Has jazz lost its mojo and faded into anonymity?
Sonny Rollins, Miles Davis, Duke Ellington, Art Blakey, the list of great artists in jazz goes on. When we listen to their music, how much goes by before we know who it is? Eight bars? Yes, maybe even less. Why? Because that’s the essence of this art: the achievement of individual and group identity by forging a sound or concept that is indigenous to the music, its creators, and the time or era it was created in. Jazz is the ultimate democratic experience. We all know this. Everybody solos and accompanies another solo during the course of the same song. This is the ultimate in group participation, and individual expression at the same time. All these great artists told us and showed us that this is what this music is about. In this way jazz in an art, and an art like no other.
In order for this music to develop the way it has, it needs bands that have a sure original and conceptual direction. That means a group must be formed with a leader to give direction to that groups particular expression. All the artists mentioned above have done just that. This art form has been constructed with these thoughts deeply ingrained in it.
This to a large extent has changed. There has been a change in the aesthetic that makes this music operate. That difference has helped to destroy the forward direction of this music that I’ve spoken of above. If the great artists of this music could come down and see what’s happened, they would highly disapprove.
A few things have happened that created this change. A shift in the jazz “paradigm” occurred. Suddenly, jazz fusion groups began to appear. Things weren’t developing in New York, the demographic sign post of development in the music heretofore. What was next? Somehow jazz fusion wasn’t it, (as far as New York was concerned anyway), and the avant-garde was apparently to, well, avant-garde. Dexter Gordon appeared at the Village Vanguard in 1975. He was basically playing hard bop. Then, right around 1980, a shift to an emphasis on the jazz developments of the past occurred, and the birth of the “In the Tradition” (if you will) movement began. At first, I thought it was a fairly desperate move for an art form that still had much to say to its audience. But, alas, it stuck and stayed this way. Before long, record companies were making “tribute” albums. Jazz fusion mutated into “soft jazz”. The avant-garde did grow and change with the music of the Chicago Art Ensemble and a few others like Pat Metheny, Weather Report, and the band “Oregon”. ECM records released excursions into this kind of work with young American and new European artists, but this work was poorly marketed in America, and although it started the European voice in the music, America basically took no note of it.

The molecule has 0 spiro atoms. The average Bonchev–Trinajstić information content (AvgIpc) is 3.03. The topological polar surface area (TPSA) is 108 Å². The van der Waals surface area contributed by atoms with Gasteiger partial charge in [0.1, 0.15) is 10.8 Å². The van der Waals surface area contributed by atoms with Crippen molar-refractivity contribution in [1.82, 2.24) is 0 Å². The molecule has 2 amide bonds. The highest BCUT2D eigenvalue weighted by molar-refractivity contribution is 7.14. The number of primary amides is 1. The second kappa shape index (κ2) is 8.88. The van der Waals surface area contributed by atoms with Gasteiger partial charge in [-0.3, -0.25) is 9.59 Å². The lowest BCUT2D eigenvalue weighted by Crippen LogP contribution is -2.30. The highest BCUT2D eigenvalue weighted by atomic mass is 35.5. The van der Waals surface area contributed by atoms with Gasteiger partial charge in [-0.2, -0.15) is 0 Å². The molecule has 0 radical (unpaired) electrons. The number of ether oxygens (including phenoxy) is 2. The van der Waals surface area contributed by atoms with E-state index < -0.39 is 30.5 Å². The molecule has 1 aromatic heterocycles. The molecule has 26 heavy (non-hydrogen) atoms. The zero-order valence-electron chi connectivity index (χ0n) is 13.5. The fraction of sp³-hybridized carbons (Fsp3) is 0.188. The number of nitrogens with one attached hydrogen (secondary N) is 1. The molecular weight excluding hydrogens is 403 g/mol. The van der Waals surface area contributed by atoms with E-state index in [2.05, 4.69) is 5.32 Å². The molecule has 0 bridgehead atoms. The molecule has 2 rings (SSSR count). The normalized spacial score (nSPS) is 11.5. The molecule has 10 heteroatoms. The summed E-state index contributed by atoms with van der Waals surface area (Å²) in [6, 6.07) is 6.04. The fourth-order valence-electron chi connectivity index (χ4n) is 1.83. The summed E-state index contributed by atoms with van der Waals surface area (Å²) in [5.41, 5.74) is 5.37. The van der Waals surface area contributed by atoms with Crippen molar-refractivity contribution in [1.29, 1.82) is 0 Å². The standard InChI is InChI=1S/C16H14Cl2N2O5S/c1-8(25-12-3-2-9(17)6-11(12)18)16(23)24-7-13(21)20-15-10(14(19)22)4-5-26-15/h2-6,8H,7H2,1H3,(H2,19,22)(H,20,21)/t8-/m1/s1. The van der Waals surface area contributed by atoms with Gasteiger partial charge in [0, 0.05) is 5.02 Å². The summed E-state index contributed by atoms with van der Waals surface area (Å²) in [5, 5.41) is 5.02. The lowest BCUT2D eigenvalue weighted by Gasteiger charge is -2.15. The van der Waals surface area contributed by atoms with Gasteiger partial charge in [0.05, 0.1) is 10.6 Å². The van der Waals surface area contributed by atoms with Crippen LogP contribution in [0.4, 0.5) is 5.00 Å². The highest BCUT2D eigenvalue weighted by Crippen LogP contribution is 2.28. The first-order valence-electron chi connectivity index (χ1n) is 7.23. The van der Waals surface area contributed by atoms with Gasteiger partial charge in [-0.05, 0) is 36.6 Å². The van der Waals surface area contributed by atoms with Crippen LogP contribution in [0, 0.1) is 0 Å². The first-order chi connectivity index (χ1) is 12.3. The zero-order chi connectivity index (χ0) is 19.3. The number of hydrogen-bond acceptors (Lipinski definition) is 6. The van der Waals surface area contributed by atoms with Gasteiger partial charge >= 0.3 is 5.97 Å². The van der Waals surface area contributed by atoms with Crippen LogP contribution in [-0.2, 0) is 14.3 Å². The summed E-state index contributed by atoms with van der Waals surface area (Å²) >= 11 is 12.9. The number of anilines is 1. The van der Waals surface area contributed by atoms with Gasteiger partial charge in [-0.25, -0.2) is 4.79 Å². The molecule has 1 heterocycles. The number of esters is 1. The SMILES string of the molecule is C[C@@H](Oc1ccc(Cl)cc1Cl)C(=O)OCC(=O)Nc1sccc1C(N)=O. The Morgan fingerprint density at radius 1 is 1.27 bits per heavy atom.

Then, in America, the growth in jazz education certainly a fine development, had its negative side. Soon, finely studied young players were coming out of these schools, with lots of ability, knowledge and even passion. But there was one thing missing with this development and the changes talked about above: Identity. I’m talking about the kind of identity that comes about with a unique conceptual approach that a group or leader/composer of a group should have.
Without this individual identity, what happens to the essence of the music? Much is lost. Jazz should not be an art form of anonymity. Like any other art form, it should be tuned in to the present world that is going on around it. The great artists of the past would not have us forget this. They would have us stick with being in the “now” as people and as artists. If they came down and saw what was happening now, they would strongly urge all of us to stop making tribute albums, and start forging their own individual identities: the essence of activity in this music.
Photo by: strathmeyer of Flickr